There are some classic Jewish foods, and these guys just had to try them out.
Meeting up at a deli (obviously), they sat down for a delicious meal and sampled some classic Jewish dishes.
They started with chicken soup with matzah balls.
This was quite a surprise for people who have never seen a matzah ball before.
Then they moved on to potato latkes with a choice of apple sauce or sour cream.
Potato latkes are often eaten on Hanukah, although many people enjoy eating them all year round.
The guys also tried pickles and potato knishes. Afterwards, they tested the classic bagel with cream cheese and lox.
For someone who has never eaten lox before, it can be an interesting experience.
Then they tried turkey pastrami sandwich and corned beef sandwich, of course with a pickle.
Do any of the classic Jewish foods have any health benefits?
Let’s look at the most famous of all Jewish “medicinal” foods – Chicken Soup.
In an enlightening feature on CNN, titled, “Does chicken soup really help fight a cold?” this issue was analyzed from several angles.
Are their truly anti-inflammatory effects that come from eating up some Jewish soup?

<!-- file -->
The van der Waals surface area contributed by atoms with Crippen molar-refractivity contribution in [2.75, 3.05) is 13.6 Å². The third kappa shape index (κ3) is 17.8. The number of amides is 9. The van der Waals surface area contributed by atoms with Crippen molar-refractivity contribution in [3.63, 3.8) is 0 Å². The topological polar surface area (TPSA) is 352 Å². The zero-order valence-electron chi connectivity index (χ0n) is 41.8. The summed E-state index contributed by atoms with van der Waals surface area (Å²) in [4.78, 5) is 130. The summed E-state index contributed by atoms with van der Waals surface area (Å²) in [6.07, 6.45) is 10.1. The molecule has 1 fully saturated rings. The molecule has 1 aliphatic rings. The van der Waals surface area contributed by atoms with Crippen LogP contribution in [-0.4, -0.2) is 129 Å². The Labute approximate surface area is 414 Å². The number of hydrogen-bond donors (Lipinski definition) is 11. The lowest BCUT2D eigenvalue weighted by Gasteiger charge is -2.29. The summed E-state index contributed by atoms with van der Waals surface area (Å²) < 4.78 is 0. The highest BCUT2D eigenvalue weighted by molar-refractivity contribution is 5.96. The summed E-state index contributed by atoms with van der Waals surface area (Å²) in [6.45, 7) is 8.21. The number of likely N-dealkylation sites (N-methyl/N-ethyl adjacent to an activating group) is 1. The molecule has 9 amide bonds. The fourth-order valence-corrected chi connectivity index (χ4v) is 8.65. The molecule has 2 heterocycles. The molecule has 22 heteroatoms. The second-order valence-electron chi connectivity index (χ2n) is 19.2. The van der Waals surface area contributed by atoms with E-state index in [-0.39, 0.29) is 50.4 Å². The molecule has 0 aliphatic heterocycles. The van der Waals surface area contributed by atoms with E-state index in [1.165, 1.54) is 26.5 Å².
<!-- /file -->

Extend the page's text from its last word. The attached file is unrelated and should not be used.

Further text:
The most fascinating aspect of the article was the study that was done in Miami Beach, an area known for many golden-age Jewish people who certainly use chicken soup as a staple against getting colds and as a staple used for treating the common cold.
Small chunks of bacteria or viruses were actually placed into the nostrils of healthy volunteers, and then the researchers investigated the contrast between what would happen if those bacteria were met with cold water, hot water or chicken soup.
Interestingly enough, hot chicken soup was found to be the most effective liquid in stimulating something known as the mucociliary transport system, which gets rid of infections!
Researcher Dr. Kiumars Saketkhoo said, “The mucociliary transport system is important for getting rid of every respiratory infection, including colds.” Saketkhoo continued: “Whatever can make airways clear up faster may decrease risk of infection or clear an existing infection.”
Perhaps, chicken soup ought to be treated as the “feel better” food for those with colds, even if it doesn’t actually “cure” the cold.
Who doesn’t want to feel a little better when suffering from the common cold?